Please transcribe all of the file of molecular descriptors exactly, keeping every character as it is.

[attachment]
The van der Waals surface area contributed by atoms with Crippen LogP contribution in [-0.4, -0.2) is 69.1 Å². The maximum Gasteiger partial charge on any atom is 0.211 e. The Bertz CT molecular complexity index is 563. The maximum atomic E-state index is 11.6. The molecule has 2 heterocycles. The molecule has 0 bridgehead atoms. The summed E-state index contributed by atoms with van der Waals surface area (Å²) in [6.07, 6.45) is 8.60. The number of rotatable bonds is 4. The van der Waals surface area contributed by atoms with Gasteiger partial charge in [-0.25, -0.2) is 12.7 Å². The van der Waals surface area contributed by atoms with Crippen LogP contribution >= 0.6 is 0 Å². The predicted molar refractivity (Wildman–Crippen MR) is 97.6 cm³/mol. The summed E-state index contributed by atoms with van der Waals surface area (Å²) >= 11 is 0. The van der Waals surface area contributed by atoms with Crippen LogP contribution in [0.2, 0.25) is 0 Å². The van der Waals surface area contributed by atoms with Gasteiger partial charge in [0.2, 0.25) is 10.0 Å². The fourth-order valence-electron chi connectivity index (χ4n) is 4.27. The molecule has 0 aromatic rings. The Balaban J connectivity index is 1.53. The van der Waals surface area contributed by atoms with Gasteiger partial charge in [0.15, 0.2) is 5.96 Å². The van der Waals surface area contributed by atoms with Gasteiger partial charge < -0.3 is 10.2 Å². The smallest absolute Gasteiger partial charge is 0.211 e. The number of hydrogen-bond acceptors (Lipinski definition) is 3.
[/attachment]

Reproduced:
The van der Waals surface area contributed by atoms with Crippen LogP contribution in [-0.4, -0.2) is 69.1 Å². The maximum Gasteiger partial charge on any atom is 0.211 e. The Bertz CT molecular complexity index is 563. The maximum atomic E-state index is 11.6. The molecule has 2 heterocycles. The molecule has 0 bridgehead atoms. The summed E-state index contributed by atoms with van der Waals surface area (Å²) in [6.07, 6.45) is 8.60. The number of rotatable bonds is 4. The van der Waals surface area contributed by atoms with Gasteiger partial charge in [-0.25, -0.2) is 12.7 Å². The van der Waals surface area contributed by atoms with Crippen LogP contribution >= 0.6 is 0 Å². The predicted molar refractivity (Wildman–Crippen MR) is 97.6 cm³/mol. The summed E-state index contributed by atoms with van der Waals surface area (Å²) >= 11 is 0. The van der Waals surface area contributed by atoms with Crippen LogP contribution in [0.2, 0.25) is 0 Å². The van der Waals surface area contributed by atoms with Gasteiger partial charge in [0.2, 0.25) is 10.0 Å². The fourth-order valence-electron chi connectivity index (χ4n) is 4.27. The molecule has 0 aromatic rings. The Balaban J connectivity index is 1.53. The van der Waals surface area contributed by atoms with Gasteiger partial charge in [0.15, 0.2) is 5.96 Å². The van der Waals surface area contributed by atoms with Gasteiger partial charge < -0.3 is 10.2 Å². The smallest absolute Gasteiger partial charge is 0.211 e. The number of hydrogen-bond acceptors (Lipinski definition) is 3.